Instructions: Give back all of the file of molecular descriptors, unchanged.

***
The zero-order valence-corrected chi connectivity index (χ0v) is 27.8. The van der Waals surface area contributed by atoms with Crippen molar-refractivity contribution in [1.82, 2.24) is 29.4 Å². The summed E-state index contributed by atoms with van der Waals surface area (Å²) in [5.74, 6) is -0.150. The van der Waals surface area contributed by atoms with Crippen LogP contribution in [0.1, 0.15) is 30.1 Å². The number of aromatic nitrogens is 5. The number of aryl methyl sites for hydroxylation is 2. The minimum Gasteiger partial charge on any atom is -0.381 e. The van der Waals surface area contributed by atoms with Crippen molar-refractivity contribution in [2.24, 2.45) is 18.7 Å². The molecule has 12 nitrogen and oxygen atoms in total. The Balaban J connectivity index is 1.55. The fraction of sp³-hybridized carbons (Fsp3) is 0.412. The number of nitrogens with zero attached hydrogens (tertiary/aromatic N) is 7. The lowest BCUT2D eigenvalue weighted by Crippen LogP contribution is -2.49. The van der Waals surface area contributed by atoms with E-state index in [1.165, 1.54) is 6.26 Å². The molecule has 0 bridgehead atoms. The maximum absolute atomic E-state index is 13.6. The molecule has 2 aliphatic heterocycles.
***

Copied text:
The zero-order valence-corrected chi connectivity index (χ0v) is 27.8. The van der Waals surface area contributed by atoms with Crippen molar-refractivity contribution in [1.82, 2.24) is 29.4 Å². The summed E-state index contributed by atoms with van der Waals surface area (Å²) in [5.74, 6) is -0.150. The van der Waals surface area contributed by atoms with Crippen LogP contribution in [0.1, 0.15) is 30.1 Å². The number of aromatic nitrogens is 5. The number of aryl methyl sites for hydroxylation is 2. The minimum Gasteiger partial charge on any atom is -0.381 e. The van der Waals surface area contributed by atoms with Crippen molar-refractivity contribution in [2.24, 2.45) is 18.7 Å². The molecule has 12 nitrogen and oxygen atoms in total. The Balaban J connectivity index is 1.55. The fraction of sp³-hybridized carbons (Fsp3) is 0.412. The number of nitrogens with zero attached hydrogens (tertiary/aromatic N) is 7. The lowest BCUT2D eigenvalue weighted by Crippen LogP contribution is -2.49. The van der Waals surface area contributed by atoms with E-state index in [1.165, 1.54) is 6.26 Å². The molecule has 0 bridgehead atoms. The maximum absolute atomic E-state index is 13.6. The molecule has 2 aliphatic heterocycles.